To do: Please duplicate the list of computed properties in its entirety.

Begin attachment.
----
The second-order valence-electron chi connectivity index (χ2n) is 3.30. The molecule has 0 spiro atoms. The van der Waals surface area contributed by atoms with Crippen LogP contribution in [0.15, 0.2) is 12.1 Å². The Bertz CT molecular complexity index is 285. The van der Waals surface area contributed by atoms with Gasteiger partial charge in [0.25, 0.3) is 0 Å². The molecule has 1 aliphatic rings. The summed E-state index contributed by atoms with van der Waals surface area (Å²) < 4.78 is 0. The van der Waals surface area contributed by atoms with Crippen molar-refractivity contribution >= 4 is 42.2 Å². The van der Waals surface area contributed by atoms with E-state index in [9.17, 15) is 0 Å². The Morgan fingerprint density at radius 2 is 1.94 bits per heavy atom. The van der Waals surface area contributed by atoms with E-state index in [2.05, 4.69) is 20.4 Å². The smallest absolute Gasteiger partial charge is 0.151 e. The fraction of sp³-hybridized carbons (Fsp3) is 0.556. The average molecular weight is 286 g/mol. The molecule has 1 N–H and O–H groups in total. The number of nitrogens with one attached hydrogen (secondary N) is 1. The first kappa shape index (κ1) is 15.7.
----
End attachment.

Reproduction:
The second-order valence-electron chi connectivity index (χ2n) is 3.30. The molecule has 0 spiro atoms. The van der Waals surface area contributed by atoms with Crippen LogP contribution in [0.15, 0.2) is 12.1 Å². The Bertz CT molecular complexity index is 285. The van der Waals surface area contributed by atoms with Gasteiger partial charge in [0.25, 0.3) is 0 Å². The molecule has 1 aliphatic rings. The summed E-state index contributed by atoms with van der Waals surface area (Å²) < 4.78 is 0. The van der Waals surface area contributed by atoms with Crippen molar-refractivity contribution >= 4 is 42.2 Å². The van der Waals surface area contributed by atoms with E-state index in [9.17, 15) is 0 Å². The Morgan fingerprint density at radius 2 is 1.94 bits per heavy atom. The van der Waals surface area contributed by atoms with E-state index in [2.05, 4.69) is 20.4 Å². The smallest absolute Gasteiger partial charge is 0.151 e. The fraction of sp³-hybridized carbons (Fsp3) is 0.556. The average molecular weight is 286 g/mol. The molecule has 1 N–H and O–H groups in total. The number of nitrogens with one attached hydrogen (secondary N) is 1. The first kappa shape index (κ1) is 15.7.